With so many product photographers offering their services, it can be hard to make a decision on who to hire when it comes to shooting products for your brand. Here are 7 factors to consider when looking for the perfect product photographer to shoot your products.
#1 Does their style match what you’re after?
Every photographer has a different style of shooting and editing. And it’s important you hire a product photographer who is able to deliver images that will be on brand for you.
There are two things I recommend doing:
- Looking at their Instagram and website portfolio to check out their work
- Email the photographer with the vision you have in mind and the style you’re after to see if it’s something they can produce for you.
I emphasize that second point because when it comes to Instagram, photographers usually post images that will make sense for their feed and their own branding. There are usually hundreds of other photos you will never see that sits in their content bank, so it’s important to flick them a message to see if they can create what you’re looking for even if their Instagram or website doesn’t necessarily show it.
Here are some questions you might want to ask yourself:
- Are you after bright and white images?
- Are you after busy or minimal flatlays?
- Are you after product shots with models or lifestyle images?
- Do you require a specific type of edit for your branding? (e.g. pink tones, monochrome, something warmer)
For example, on my Instagram feed, I post a lot of bright and busy flatlays. However, my skill set extends much further than that to extremely minimal and earthy product photos. See below the image I shot for Claire Hill Australia:
Overall, a good product photographer can adapt to different styles.
#2 Are you able to find out more about their personality?
I don’t know about you but when I hire someone from online, my trust barrier is built up pretty thick. Which is why it’s so important to show our faces on social media.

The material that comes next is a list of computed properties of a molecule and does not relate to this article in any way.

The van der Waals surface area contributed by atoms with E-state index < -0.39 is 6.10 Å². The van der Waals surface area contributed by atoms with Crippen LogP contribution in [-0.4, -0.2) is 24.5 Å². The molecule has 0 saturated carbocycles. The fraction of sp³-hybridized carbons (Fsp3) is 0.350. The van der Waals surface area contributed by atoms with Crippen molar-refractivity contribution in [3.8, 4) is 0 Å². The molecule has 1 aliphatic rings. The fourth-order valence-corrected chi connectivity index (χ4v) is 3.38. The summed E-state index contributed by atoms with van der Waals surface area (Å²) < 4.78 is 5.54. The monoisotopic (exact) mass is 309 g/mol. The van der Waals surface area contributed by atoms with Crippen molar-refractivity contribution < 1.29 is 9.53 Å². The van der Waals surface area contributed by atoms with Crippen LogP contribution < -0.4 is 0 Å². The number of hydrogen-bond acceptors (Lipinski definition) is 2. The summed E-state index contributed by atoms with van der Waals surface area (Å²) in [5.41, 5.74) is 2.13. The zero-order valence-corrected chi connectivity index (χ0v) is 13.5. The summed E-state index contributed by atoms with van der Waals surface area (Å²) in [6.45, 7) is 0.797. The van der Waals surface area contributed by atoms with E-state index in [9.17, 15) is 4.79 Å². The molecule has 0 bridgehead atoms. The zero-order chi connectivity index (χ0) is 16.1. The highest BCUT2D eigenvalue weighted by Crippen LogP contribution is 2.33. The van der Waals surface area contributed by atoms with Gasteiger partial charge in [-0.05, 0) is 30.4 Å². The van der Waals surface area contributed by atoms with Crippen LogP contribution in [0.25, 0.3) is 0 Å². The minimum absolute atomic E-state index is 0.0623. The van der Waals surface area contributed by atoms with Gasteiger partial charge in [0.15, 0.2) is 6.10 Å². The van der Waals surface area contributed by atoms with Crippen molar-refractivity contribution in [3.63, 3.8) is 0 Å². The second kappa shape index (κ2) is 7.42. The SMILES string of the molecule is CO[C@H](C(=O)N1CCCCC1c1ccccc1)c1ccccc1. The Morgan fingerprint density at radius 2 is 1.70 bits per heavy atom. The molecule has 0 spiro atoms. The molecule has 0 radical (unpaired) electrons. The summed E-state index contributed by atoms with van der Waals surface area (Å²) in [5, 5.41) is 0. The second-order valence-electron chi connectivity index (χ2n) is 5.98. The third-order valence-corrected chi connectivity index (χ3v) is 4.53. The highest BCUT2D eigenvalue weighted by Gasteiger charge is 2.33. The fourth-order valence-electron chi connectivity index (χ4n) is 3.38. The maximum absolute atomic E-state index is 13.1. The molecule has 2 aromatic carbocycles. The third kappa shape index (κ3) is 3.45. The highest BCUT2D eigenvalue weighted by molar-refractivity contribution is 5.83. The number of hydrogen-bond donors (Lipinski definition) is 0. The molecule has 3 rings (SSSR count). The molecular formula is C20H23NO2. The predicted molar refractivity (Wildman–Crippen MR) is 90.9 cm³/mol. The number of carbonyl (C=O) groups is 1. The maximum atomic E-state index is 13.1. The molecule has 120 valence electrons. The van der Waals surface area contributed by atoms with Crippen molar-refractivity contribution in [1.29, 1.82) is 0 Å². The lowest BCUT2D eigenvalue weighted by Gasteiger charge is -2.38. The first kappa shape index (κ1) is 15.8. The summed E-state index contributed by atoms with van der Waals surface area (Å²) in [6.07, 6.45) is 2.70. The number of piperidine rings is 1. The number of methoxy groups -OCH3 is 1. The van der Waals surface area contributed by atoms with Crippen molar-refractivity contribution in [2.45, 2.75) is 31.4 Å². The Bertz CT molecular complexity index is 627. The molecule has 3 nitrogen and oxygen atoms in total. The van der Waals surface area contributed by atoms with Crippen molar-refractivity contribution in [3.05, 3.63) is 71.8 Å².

You need to be able to trust your product photographer. I’ve heard stories of people just walking off with people’s products, never to be heard from again. That is NOT cool. And owning a product based business myself, I know how this feels.
I recommend to give their Instagram a little stalk. Watch their stories, flick through their most recent posts, and watch their highlights. This will help you get to know them a little better and what they’re like as a person to help you break down that trust barrier a little.
I make it a strong point to show up as much as possible on my stories and show who I am as a person, my behind the scenes processes, and I’m happy to answer any questions. My goal as a product photographer is to be approachable and friendly. So that when you communicate with me, it feels like we’re friends and not just two strangers who are in a business transaction.
#3 Find out who else they have worked with & read their testimonials
When I see someone who has worked with other reputable brands, it immediately helps to further break down my trust barrier. Because if ‘that’ particular brand has worked with that person, then they must be at least ok to work with.
I also suggest to read the product photographer’s testimonials. I post my testimonials in a couple of different places: